The 2014 US Open was a landmark tournament for men’s tennis for a number of reasons. There were maiden Slap final appearances for the eventual champion from Croatia Marin Cilic and the diminutive Japanese Kei Nishikori, with the later attempting to become the first Asian man to win a Major. It was the first final between two players ranked outside the top 10 since 1997, the first in 12 years that none of the top-eight seeds were contesting and meant that it was only the third time in the Open era that the eight men’s and women’s singles titles have been held by different players.
However, the most remarkable statistic is this – it was the first time in 38 Grand Slam finals and almost a decade that one of the so-called ‘Big Four’ of Federer, Nadal, Djokovic and Murray were not present. Since Marat Safin won the 2005 Australian Open, these four have won 36 of the subsequent 38 Grand Slams. Federer had made 25 final appearances, Nadal 20, Djokovic 14 and finally Murray 7. If people wanted some hard, conclusive evidence that the end of one of sport’s greatest periods of domination was drawing ever closer, this was it.
It was inevitable that it would eventually happen and with Djokovic and Federer still reaching the semi-finals and Nadal absent through injury, to say this totalitarian control is on the verge of vanishing would be extremely premature. Nevertheless one cannot ignore a final, won comfortably in straight sets by the big-hitting 14th seed Cilic, which was bursting at the seams with symbolic importance. As proclaimed by Cilic, the match was a sign to other players striving to break through that it can be done and that these Major trophies are not as inaccessible as previously thought. The mental part of sport is such an enormous factor in success, so after the psychological impact of the ‘Big Four’ supremacy, this shift in mentality steadily sweeping across the game is hugely important. They have been exquisite and fully deserving of their wonderful achievements, displaying remarkable levels of consistency, fitness and hunger. Yet a vital element of their Grand Slam winning domination has been the fear-factor – they have seemed indestructible. Now, for a variety of different reasons, they are perhaps more vulnerable than ever before.
There is an increasing belief that players from the so-called ‘second line’, who have spent so long in the shadows, now suddenly have an opportunity to take centre stage. They are moving closer to the standard bearers of men’s tennis. Part of this emergence has come from the inspiration these players are taking from their peers. You only have to look to the start of the year. Stanislas Wawrinka, always a talent but never a real force to be reckoned with, finally put all the pieces together to pull off an unexpected but thoroughly deserved Australian Open win. Such instances continue to breed confidence in others who are realising that they can emulate such impressive efforts. The combination of natural ability and newfound confidence could prove decisive for those with the capability to make it to the very top.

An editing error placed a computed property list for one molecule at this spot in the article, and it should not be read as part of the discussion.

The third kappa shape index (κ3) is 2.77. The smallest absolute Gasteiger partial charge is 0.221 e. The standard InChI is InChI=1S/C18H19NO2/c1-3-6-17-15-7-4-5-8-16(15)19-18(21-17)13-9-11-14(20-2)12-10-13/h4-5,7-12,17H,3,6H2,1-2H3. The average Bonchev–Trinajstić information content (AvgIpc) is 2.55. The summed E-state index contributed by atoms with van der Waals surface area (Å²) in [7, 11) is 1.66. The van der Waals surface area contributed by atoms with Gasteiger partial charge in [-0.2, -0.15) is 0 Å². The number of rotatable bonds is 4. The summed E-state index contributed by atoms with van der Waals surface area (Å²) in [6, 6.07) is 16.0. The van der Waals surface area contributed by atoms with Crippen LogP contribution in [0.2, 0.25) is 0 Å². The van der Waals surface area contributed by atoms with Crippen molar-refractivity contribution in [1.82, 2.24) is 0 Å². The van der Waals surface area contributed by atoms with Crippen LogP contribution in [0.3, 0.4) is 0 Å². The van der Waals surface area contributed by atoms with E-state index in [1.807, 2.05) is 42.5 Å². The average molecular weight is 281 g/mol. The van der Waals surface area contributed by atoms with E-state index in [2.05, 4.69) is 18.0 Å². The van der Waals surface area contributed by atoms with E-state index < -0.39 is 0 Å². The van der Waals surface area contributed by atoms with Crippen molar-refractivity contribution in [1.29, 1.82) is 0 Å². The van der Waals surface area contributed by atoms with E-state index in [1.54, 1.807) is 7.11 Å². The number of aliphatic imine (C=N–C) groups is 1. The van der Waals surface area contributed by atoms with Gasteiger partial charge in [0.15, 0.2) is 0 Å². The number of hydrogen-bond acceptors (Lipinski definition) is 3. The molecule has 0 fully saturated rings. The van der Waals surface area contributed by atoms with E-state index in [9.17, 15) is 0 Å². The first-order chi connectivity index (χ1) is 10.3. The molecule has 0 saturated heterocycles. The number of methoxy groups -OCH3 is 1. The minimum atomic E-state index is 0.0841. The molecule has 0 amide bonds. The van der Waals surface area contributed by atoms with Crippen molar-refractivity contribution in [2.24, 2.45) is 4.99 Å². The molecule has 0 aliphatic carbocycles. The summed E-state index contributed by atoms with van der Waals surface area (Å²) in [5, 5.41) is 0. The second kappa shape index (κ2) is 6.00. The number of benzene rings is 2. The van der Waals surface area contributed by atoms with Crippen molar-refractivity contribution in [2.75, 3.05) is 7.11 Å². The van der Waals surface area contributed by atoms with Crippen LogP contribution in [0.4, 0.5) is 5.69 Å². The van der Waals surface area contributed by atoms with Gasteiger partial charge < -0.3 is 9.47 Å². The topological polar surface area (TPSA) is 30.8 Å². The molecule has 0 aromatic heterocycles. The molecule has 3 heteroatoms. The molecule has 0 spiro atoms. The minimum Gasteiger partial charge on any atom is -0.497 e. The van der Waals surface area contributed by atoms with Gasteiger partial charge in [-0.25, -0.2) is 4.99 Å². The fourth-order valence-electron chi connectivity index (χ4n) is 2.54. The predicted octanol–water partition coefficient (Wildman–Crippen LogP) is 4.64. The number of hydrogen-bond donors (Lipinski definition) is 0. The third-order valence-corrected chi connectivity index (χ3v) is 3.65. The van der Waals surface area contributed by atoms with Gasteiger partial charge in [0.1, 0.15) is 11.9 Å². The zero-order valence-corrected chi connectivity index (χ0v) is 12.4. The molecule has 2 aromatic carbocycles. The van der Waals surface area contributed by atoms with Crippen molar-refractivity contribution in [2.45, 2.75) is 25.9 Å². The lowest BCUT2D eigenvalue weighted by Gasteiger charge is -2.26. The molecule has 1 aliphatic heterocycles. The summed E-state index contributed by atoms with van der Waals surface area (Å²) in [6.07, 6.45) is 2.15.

So if the door has been left ajar, who are the players with this potential to force it open? Heads have been turned by the rise of a certain group of players. Cilic has thrived this year under the guidance of new coach Goran Ivanisevic, incidentally the last Croatian to win a Slam, and now seemingly has the consistency and variety to ensure he is not a one-Slam wonder. Nishikori has shown that previous claims of physical fragility denying him a place at the top are false, defeating Djokovic over 5 sets and overcoming the No5, No3 and No1 seeds en route to the final. He looks primed to deliver the potential acknowledged when he was named the 2008 newcomer of the year. Gregor Dimitrov has added steel to his great style and his steady progression suggests he is ready to break into the winner’s circle, as shown by his Queen’s victory and destruction of Andy Murray at Wimbledon. Milos Raonic is now regularly reaching the latter stages of the big tournaments with his big-serving and booming forehand and is now a permanent feature of the top 10. For him it is a case of when, not if, he wins his maiden Slam. Ernest Gulbis reached a career high ranking of 10th back in June and is showing signs of bringing the required maturity to his game. Defeating Federer at the French Open highlighted the talent that can ruffle the famous quartet.
The augmenting rise of this ‘second line’ has been aided by some recent struggles for the members of the big four. In reality they are hardly ‘struggling’ – it was only a few months ago that Djokovic and Federer were facing each other in the Wimbledon final. Yet we are not dealing with the mere mortals of men’s tennis here - any difficulties, losses of form or surprise defeats will be highlighted and cause questions to be raised. Nadal has for many years been battling with serious injuries to his knees and now wrist, Murray hasn’t recovered from his back surgery as quickly as most expected and even Djokovic, so often maintaining an astounding level of fitness and stamina, has looked drained at times this season. Federer, though still playing some majestic tennis and getting close to an 18th Grand Slam, is 33 and well into the twilight years of his career. Their gigantic scalps have been occurring more frequently than before. Cilic's victory even means that Murray has dropped out of the top 10 for the first time in six years, with Cilic climbing to ninth, one place behind Nishikori.
The hegemony of the ‘big 4’ could about to be cracked, bringing a more open era of tennis upon us. This could be one of the most unpredictable and exciting periods the men’s game has encountered in years. There were odds of 250/1 on either Nishikori or Cilic winning the 2014 US Open. Do not expect such odds to be so high much longer for the chasing pack of men’s tennis.